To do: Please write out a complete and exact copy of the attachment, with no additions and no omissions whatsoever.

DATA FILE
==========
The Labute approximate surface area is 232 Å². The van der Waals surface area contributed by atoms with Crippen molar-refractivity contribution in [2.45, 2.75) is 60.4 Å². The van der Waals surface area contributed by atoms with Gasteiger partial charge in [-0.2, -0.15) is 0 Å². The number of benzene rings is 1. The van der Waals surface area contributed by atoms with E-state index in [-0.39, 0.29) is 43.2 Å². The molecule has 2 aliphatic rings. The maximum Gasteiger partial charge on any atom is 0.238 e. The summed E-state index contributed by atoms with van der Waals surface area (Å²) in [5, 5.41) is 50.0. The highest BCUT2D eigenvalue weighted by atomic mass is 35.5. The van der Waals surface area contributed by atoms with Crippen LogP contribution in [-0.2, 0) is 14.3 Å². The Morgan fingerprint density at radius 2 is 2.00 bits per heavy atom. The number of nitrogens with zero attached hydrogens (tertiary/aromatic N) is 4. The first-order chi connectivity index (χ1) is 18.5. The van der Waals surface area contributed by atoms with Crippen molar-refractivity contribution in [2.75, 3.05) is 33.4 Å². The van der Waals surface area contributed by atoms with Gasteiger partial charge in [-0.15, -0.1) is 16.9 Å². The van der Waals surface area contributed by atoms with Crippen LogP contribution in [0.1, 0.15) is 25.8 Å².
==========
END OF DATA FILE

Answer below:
The Labute approximate surface area is 232 Å². The van der Waals surface area contributed by atoms with Crippen molar-refractivity contribution in [2.45, 2.75) is 60.4 Å². The van der Waals surface area contributed by atoms with Gasteiger partial charge in [-0.2, -0.15) is 0 Å². The number of benzene rings is 1. The van der Waals surface area contributed by atoms with E-state index in [-0.39, 0.29) is 43.2 Å². The molecule has 2 aliphatic rings. The maximum Gasteiger partial charge on any atom is 0.238 e. The summed E-state index contributed by atoms with van der Waals surface area (Å²) in [5, 5.41) is 50.0. The highest BCUT2D eigenvalue weighted by atomic mass is 35.5. The van der Waals surface area contributed by atoms with Crippen LogP contribution in [-0.2, 0) is 14.3 Å². The Morgan fingerprint density at radius 2 is 2.00 bits per heavy atom. The number of nitrogens with zero attached hydrogens (tertiary/aromatic N) is 4. The first-order chi connectivity index (χ1) is 18.5. The van der Waals surface area contributed by atoms with Crippen molar-refractivity contribution in [2.75, 3.05) is 33.4 Å². The van der Waals surface area contributed by atoms with Gasteiger partial charge in [-0.15, -0.1) is 16.9 Å². The van der Waals surface area contributed by atoms with Crippen LogP contribution in [0.1, 0.15) is 25.8 Å².